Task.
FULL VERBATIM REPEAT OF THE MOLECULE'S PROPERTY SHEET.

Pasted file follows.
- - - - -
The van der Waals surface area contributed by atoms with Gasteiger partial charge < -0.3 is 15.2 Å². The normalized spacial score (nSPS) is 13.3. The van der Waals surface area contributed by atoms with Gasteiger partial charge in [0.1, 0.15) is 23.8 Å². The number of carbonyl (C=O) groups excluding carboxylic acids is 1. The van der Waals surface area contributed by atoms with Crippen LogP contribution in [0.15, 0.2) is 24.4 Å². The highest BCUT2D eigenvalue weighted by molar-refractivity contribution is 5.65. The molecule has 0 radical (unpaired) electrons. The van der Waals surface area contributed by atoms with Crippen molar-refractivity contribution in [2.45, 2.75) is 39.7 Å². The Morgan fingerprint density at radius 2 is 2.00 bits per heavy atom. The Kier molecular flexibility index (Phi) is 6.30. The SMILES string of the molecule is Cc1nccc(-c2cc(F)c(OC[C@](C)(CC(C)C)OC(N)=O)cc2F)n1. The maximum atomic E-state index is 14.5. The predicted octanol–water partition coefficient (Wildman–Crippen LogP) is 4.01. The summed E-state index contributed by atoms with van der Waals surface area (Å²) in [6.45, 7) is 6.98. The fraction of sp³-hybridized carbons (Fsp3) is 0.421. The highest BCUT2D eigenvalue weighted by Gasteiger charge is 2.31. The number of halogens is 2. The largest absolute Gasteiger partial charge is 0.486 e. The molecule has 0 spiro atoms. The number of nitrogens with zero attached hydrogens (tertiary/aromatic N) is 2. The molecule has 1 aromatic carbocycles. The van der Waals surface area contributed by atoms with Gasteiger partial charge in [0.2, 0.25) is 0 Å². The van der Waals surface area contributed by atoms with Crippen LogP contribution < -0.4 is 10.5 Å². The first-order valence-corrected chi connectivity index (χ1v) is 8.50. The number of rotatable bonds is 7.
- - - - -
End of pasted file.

The van der Waals surface area contributed by atoms with Gasteiger partial charge < -0.3 is 15.2 Å². The normalized spacial score (nSPS) is 13.3. The van der Waals surface area contributed by atoms with Gasteiger partial charge in [0.1, 0.15) is 23.8 Å². The number of carbonyl (C=O) groups excluding carboxylic acids is 1. The van der Waals surface area contributed by atoms with Crippen LogP contribution in [0.15, 0.2) is 24.4 Å². The highest BCUT2D eigenvalue weighted by molar-refractivity contribution is 5.65. The molecule has 0 radical (unpaired) electrons. The van der Waals surface area contributed by atoms with Crippen molar-refractivity contribution in [2.45, 2.75) is 39.7 Å². The Morgan fingerprint density at radius 2 is 2.00 bits per heavy atom. The Kier molecular flexibility index (Phi) is 6.30. The SMILES string of the molecule is Cc1nccc(-c2cc(F)c(OC[C@](C)(CC(C)C)OC(N)=O)cc2F)n1. The maximum atomic E-state index is 14.5. The predicted octanol–water partition coefficient (Wildman–Crippen LogP) is 4.01. The summed E-state index contributed by atoms with van der Waals surface area (Å²) in [6.45, 7) is 6.98. The fraction of sp³-hybridized carbons (Fsp3) is 0.421. The highest BCUT2D eigenvalue weighted by Gasteiger charge is 2.31. The number of halogens is 2. The largest absolute Gasteiger partial charge is 0.486 e. The molecule has 0 spiro atoms. The number of nitrogens with zero attached hydrogens (tertiary/aromatic N) is 2. The molecule has 1 aromatic carbocycles. The van der Waals surface area contributed by atoms with Gasteiger partial charge in [0.2, 0.25) is 0 Å². The van der Waals surface area contributed by atoms with Crippen LogP contribution < -0.4 is 10.5 Å². The first-order valence-corrected chi connectivity index (χ1v) is 8.50. The number of rotatable bonds is 7.